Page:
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Nabbout et al 1 have attempted to identify the risk factors for the progression of subependymal nodules into giant cell astrocytomas (SEGAs) in tuberous sclerosis complex. In attempting to develop screening strategies that avoid iatrogenic morbidity, patient inconvenience, and excess cost, it is essential that the natural history of these lesions in the general population of patients with tuberous sclerosis complex be understood well.
We think that there are two problems with this study that should make the physician cautious about accepting the factors identified by Nabbout et al as a basis for a screening programme. The first is that this study was performed in a population that had been referred to a tertiary medical centre, and then had been further selected by virtue of having had at least 3 years tertiary centre follow up and needing two MR scans of the head. The prevalence of astrocytomas and risk factors, and hence the positive predictive value of any screening test in a general population of patients with tuberous sclerosis complex is likely to be different from those described in the highly selected group studied in this paper.
The second point is that the authors have made a potentially misleading decision to exclude more than half their study sample because they do not have lesions close to the foramen of Monroe. It is not certain that all SEGAs arise from lesions close to the foramen. They may arise in the fourth ventricle. Furthermore, the late presentation of many lesions in the lateral ventricles has, in the past, precluded accurate determination of their point of origin. The study selects 24 of 60 patients who had met their entry criteria but does not state how many of the excluded 36 patients had no subependymal nodules or nodules that were not “near the foramen of Monroe”. Indeed no definition is given for what constitutes proximity to the foramen. The authors were apparently not blinded at the point when they selected which patients had lesions near to the foramen and therefore there is an obvious issue of potential selection bias.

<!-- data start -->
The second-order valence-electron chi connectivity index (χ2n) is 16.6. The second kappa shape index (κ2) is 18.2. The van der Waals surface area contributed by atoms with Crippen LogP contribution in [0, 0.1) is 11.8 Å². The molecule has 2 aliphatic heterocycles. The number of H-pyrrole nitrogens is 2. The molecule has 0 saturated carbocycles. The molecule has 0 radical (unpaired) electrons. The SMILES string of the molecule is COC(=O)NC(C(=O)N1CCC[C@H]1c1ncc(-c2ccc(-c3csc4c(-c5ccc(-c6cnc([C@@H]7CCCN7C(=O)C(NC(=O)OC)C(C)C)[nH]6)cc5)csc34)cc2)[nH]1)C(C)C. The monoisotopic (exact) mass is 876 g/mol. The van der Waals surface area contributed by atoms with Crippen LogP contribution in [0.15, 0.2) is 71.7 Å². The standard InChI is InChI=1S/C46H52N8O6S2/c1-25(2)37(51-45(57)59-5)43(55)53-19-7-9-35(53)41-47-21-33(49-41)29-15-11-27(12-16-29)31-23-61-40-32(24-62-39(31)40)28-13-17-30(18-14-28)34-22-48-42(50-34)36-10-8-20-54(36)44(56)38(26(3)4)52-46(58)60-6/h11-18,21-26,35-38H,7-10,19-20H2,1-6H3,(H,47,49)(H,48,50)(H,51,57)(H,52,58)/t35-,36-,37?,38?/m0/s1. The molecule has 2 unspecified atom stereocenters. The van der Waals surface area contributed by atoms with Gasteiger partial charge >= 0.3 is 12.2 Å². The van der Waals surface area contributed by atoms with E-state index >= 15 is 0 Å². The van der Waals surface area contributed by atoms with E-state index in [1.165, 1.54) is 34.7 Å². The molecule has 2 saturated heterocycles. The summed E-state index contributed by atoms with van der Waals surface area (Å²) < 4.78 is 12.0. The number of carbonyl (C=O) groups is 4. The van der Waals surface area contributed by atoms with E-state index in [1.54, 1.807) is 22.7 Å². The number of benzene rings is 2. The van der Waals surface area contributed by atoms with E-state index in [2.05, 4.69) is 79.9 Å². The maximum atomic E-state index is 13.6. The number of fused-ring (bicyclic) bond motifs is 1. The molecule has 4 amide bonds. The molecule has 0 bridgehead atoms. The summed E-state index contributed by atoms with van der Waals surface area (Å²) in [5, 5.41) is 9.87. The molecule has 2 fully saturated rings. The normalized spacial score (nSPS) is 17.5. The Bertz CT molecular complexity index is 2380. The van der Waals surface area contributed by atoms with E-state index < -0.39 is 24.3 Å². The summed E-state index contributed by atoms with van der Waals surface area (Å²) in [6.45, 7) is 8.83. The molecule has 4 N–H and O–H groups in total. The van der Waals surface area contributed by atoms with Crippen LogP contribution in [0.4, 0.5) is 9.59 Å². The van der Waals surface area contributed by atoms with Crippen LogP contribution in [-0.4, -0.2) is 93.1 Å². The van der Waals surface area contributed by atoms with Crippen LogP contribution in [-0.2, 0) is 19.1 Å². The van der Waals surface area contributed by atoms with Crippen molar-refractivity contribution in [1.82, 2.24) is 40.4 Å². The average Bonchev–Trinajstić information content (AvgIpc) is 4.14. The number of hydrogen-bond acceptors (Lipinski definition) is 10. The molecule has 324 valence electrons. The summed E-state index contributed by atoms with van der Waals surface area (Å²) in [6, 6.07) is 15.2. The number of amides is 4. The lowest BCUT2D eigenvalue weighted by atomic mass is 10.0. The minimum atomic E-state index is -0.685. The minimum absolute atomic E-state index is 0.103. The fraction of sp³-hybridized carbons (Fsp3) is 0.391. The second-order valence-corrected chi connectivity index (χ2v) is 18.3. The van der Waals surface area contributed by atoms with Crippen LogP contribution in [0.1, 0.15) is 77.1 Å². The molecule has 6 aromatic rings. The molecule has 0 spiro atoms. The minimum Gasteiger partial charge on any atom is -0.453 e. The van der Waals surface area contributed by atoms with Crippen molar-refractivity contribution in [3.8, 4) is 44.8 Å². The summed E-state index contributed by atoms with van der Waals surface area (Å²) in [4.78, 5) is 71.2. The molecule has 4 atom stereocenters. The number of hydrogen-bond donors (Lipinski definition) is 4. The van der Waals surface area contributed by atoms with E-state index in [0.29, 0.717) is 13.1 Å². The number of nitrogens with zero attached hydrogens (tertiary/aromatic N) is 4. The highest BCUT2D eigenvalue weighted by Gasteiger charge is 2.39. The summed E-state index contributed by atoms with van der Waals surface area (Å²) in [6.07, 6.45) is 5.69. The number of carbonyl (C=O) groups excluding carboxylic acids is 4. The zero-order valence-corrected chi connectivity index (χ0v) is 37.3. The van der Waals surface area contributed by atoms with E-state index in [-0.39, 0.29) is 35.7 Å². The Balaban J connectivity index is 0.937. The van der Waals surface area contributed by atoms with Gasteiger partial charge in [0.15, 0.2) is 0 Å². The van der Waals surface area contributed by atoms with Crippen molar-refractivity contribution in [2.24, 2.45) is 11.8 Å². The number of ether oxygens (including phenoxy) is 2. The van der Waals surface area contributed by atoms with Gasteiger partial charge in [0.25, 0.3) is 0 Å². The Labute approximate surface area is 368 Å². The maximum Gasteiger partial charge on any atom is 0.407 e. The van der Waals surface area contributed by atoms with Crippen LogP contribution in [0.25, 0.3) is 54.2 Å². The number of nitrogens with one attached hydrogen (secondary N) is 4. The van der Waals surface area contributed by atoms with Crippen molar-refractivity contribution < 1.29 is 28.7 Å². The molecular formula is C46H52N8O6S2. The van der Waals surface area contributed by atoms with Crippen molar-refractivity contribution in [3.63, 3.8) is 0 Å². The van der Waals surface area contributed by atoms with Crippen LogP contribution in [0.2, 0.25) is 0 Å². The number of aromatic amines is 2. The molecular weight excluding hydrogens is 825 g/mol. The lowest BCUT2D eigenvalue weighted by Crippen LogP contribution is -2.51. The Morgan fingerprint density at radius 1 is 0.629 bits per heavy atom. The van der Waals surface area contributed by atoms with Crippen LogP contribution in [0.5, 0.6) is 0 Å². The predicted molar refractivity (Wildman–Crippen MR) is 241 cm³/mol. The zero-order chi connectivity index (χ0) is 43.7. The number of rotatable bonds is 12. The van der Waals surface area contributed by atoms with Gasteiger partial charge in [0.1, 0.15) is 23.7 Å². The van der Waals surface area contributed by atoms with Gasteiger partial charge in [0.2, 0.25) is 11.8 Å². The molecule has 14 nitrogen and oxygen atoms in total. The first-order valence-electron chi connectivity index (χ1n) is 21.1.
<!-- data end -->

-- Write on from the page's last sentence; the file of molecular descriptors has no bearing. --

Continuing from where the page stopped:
The consequence of excluding these patients may have been that false significance is given to their results. The data they present are fragile. Consider, for example, the consequence of introducing from these 36 non-selected patients a hypothetical single case that had a family history of tuberous sclerosis complex and a subependymal nodule which enhanced with gadolinium. The effect would be to remove the stated statistical significance (using Fisher's exact tests) between the outcome and both of these explanatory variables.
Identifying the risk factors that can tell us which subependymal lesions will become invasive is important. As subependymal nodules and SEGAs seem to be histologically identical it is unlikely that pathologists will provide an answer. The study of Nabboutet al suggests some new hypotheses and reiterates some others. However, the definitive answer will not be provided by studies of selected samples but by follow up of a population based sample of patients with tuberous sclerosis complex. In the absence of such a study we would be cautious about implementing screening programmes based on what may be misleading criteria.